Some people believe in a political cause so deeply that they are willing to risk arrest and criminal charges to express their views. While their actions are usually relatively minor, prosecutors sometimes seek to make an “example” of those who practice civil disobedience.
That appears to be what is happening to a 70-year-old professor who was charged in connection with an alleged trespassing. The defendant was protesting New Jersey’s bear hunting season when he was arrested in December. He could be sentenced to up to six months in jail if found guilty.
The man is accused of stepping over a barrier. That likely sounds like a minor crime to many readers. But this is was the fifth time the man has been arrested while protesting the bear hunt. In previous cases, the court sentenced him to pay a fine.
Last year, however, he was sentenced to 10 days of community service. That sentence was overturned on appeal, but it seems that authorities could be trying to frighten the defendant into stopping his protesting activities by ramping up the criminal charges against him.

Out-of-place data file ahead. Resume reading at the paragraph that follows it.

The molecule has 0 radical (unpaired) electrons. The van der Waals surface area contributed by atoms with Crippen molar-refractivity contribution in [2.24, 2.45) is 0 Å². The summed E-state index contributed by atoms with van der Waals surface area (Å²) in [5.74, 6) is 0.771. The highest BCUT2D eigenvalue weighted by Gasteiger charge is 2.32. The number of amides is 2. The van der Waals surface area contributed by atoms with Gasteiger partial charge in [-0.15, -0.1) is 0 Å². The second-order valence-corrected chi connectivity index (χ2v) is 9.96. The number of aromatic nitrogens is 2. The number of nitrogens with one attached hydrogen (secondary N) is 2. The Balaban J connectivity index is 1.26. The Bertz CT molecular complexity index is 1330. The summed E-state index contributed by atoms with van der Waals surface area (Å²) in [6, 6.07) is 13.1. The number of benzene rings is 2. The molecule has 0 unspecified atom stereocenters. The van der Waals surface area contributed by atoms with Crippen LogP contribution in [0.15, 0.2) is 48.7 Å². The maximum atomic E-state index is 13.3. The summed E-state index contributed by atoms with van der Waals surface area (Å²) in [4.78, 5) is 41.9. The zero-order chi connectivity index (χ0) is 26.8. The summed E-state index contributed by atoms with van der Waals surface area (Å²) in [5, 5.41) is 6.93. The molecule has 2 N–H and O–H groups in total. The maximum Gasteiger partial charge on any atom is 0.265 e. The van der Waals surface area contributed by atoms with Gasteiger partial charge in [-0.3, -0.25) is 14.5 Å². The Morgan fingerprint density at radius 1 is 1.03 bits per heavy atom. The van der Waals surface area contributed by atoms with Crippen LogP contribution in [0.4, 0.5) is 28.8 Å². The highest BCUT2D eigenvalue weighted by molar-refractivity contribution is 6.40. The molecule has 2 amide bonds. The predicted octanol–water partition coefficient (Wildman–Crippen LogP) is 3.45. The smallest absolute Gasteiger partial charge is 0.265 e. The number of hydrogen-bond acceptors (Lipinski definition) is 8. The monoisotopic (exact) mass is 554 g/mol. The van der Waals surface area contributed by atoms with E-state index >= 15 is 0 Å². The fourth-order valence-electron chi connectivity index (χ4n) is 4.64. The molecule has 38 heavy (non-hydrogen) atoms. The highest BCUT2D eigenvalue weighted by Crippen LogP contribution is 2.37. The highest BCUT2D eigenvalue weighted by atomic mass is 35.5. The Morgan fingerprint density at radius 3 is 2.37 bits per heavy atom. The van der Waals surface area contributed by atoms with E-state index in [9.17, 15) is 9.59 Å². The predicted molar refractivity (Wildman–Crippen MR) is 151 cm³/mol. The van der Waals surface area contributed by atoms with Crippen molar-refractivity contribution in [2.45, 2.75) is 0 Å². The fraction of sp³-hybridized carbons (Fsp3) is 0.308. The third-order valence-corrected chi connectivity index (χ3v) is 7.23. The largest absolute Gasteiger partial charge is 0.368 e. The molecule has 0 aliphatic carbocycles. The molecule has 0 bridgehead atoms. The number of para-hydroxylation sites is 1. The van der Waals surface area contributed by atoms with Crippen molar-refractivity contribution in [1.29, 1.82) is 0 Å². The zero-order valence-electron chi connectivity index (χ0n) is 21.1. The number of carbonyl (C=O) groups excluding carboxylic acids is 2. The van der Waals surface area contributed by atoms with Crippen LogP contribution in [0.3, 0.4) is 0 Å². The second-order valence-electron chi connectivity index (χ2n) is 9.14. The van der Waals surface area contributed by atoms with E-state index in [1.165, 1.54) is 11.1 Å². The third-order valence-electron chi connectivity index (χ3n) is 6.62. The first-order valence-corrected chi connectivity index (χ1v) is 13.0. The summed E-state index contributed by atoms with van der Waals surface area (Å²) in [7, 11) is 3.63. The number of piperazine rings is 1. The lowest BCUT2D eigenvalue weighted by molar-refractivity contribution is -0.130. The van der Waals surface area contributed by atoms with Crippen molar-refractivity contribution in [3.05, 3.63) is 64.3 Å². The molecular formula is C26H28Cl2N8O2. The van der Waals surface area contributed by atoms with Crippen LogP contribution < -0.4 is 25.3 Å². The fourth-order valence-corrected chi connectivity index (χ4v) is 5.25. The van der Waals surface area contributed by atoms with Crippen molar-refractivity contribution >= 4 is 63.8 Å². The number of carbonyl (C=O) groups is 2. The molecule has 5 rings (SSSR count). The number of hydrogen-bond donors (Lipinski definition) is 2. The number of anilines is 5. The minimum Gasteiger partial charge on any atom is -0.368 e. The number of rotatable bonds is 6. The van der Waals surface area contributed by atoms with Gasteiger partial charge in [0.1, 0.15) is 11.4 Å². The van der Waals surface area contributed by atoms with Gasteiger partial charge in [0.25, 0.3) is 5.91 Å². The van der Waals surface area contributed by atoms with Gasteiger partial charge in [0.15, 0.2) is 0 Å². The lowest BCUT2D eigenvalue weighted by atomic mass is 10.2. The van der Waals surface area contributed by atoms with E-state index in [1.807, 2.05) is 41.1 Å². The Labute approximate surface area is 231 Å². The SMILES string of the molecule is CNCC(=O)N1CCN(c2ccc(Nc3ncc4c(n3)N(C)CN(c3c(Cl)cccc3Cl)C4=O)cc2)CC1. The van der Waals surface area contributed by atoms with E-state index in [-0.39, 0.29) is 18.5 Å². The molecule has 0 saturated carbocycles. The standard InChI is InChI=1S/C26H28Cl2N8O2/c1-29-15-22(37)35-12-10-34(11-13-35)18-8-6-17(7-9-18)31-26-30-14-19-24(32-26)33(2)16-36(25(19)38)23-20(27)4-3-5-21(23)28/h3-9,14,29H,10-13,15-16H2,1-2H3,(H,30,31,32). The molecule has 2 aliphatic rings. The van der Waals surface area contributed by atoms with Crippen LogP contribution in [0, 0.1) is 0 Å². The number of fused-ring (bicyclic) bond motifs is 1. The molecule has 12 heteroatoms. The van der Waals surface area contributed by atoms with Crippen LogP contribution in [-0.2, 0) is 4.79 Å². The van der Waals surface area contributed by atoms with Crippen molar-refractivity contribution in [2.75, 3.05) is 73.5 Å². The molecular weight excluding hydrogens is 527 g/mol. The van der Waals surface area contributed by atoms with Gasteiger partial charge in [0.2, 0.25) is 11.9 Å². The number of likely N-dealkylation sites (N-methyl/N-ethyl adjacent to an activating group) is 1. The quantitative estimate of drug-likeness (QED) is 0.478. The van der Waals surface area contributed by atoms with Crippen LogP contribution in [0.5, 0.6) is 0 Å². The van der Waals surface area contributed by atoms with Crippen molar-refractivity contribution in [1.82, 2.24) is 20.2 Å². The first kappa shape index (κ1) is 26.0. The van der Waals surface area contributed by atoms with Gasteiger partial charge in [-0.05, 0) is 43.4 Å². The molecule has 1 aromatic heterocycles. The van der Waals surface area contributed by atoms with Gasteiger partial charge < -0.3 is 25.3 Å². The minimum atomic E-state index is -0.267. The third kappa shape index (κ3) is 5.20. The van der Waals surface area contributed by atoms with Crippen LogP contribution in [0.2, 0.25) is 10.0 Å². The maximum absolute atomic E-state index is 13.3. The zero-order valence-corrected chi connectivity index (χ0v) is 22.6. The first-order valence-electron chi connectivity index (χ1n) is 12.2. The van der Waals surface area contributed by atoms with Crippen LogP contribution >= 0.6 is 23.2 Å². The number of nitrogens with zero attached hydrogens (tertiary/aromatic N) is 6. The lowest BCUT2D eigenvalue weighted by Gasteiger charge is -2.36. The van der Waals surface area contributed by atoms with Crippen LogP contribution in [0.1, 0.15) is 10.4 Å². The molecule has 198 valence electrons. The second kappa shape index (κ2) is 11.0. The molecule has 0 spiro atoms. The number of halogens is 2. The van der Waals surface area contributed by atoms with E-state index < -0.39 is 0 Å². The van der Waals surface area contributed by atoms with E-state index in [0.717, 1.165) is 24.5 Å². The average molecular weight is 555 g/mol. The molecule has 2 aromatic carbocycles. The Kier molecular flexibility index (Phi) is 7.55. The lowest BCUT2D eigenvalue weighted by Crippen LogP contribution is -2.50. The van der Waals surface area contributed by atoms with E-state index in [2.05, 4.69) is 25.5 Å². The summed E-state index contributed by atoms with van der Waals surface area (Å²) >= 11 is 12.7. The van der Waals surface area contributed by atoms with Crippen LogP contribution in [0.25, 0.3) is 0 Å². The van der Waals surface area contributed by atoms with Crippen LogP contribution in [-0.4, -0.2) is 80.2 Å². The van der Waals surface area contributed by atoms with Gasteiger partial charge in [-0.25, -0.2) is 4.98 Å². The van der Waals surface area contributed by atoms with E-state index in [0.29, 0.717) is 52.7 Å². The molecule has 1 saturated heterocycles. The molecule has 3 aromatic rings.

The defendant’s attorney is probably trying to keep his client out of jail. He said that he still hoped to avoid trial, after his client pleaded not guilty to charges of disorderly conduct.
New Jersey prosecutors can be highly aggressive when pursuing charges. Every criminal defendant facing at least a day in jail is entitled to a defense attorney; hiring a skilled attorney can make the difference between a guilty and not guilty verdict.
The Star-Ledger, “Frequently arrested NJ bear hunt protester pleads not guilty to charges,” Seth Augenstein, Feb. 28, 2014